It was time. We were ready to do some exploring. Deborah and I had soaked up the sun in the cabanas of the Sunset Plaza for a couple of days, but now we were ready to stretch our legs. Whenever we go away, we always like putting on our sneakers, holding each other's hand, and setting off on a long walk to who knows where. We love the exercise, and we love the chance to see something new. So that's what we wanted to do.
|The view looking east from our hotel room. Downtown Puerto Vallarta is off to the right|
The first mile of our walk was uneventful; just walking along side the busiest thoroughfare in the city. Dieselly buses clanked and stank as they rattled by; motorcycles and sedans swerved maniacally around them, and the sidewalks soon filled with people all walking to work. Life like in any other city on a Friday morning. But there were differences. No one was in a suit and tie. We passed some magnificent buildings (like the Sheraton Buganvilias), but right next door to it was a vacant concrete shell of an empty building. And as we got closer to downtown, we began to see more and more people just standing around, looking at us as we approached.
Oh yeah. And it was hot. And humid. And we were sweating. And sweating. Our hands were slippery with moisture, even though we had only been walking for about 20 minutes. The funny thing was that we seemed to be the only ones sweating - none of the Mexicans we passed seemed to be bothered in the least by the weather... sheesh!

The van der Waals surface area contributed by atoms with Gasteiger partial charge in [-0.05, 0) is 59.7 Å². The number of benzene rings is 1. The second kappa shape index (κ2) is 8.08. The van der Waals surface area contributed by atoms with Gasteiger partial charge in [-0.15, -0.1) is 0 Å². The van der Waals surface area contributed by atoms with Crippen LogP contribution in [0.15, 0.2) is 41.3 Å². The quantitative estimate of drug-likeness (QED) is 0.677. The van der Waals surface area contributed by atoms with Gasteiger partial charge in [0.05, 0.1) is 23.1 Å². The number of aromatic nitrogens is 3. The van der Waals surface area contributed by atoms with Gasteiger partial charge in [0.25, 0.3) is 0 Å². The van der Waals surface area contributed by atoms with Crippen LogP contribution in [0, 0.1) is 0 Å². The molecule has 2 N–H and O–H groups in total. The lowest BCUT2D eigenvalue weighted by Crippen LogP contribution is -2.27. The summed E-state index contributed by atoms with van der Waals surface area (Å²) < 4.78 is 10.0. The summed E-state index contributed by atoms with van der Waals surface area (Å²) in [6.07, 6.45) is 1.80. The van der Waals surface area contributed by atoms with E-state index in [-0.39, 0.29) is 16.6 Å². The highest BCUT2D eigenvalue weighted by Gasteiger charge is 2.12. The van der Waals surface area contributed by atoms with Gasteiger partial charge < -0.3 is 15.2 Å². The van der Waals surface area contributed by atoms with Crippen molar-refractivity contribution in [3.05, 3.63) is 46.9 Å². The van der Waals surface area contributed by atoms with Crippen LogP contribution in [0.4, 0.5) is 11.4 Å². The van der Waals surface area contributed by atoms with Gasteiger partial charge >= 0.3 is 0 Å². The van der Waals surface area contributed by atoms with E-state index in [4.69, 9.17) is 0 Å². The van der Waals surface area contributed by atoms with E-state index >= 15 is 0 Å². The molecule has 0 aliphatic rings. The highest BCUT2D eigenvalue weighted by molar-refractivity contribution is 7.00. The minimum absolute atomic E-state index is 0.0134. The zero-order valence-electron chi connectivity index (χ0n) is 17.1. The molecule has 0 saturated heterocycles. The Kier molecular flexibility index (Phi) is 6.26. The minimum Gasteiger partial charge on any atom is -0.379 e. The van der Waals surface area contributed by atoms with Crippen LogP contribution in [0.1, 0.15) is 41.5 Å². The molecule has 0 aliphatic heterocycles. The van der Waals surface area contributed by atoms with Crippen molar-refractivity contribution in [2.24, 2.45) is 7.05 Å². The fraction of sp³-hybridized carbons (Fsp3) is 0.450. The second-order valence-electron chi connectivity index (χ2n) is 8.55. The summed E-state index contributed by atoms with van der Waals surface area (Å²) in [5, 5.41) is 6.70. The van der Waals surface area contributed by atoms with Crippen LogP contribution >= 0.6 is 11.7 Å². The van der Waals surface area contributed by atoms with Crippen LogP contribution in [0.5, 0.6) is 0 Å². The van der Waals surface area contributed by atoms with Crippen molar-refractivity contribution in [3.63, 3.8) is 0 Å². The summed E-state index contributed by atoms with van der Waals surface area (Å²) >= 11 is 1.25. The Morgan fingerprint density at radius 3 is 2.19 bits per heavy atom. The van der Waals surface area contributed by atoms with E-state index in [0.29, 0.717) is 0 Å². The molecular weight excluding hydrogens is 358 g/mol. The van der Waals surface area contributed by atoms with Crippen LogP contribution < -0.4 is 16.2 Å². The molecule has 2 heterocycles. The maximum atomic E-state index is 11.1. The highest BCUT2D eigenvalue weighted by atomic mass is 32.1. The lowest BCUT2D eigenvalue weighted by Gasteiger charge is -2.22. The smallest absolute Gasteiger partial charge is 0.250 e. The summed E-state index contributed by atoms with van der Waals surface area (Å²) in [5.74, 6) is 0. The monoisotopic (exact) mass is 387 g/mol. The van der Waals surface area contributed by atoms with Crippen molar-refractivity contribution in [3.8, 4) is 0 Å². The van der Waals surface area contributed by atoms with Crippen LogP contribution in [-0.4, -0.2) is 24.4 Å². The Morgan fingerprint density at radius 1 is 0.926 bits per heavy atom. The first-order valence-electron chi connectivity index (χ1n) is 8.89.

We had begun to enter Old Puerto Vallarta, and now the main street was lined with shops and flags.
And the people just standing around began to come to life. "Hey, senor! Come and see what I've got! Good stuff here. Come take a look!"... "Hey, senorita! Take a look - you never know what you'll find! 1/2 price today!"... "Buenos dias, senor...come have a free shot of tequila and look around!". We had entered another Mexican "gauntlet" - just like the time share reps at the airport. The only difference was these people were selling blankets, earrings, hats, and tacos instead of a resort. They were very sharp sighted too. One guy saw the bracelets we were wearing that were our identification at the resort and yelled to us, "Hey! We met at the Sunset Plaza! Don't you remember me? Come over here!"... Clever!
Just when we were beginning to think we had made a mistake coming here and having to wade through all of this, we turned a corner, and there it was: the entrance to the Malecon, The cacophony of the vendors died down a little bit as the sea breeze took its place....beautiful...
There were statues every where along the way.
There were street artists, like this man sculpting a sand Virgin Mary.
And then there were the Birdmen of Papantla. We had heard of this daily act, and there they were right in front of us. 4 brightly costumed acrobats climbed to the top of a 100 foot pole and then leaned back and slowly fell to the earth, twirling to the sound of ancient pipes and drums. An incredible show!
We were grateful for the show, but I was even more grateful for the rest. I was pooped after only 40 minutes of walking (and so were all the other tourists who had plopped down around us to watch the Birdmen!). It was time to go find something to eat...and a margarita to boost our spirits a little bit.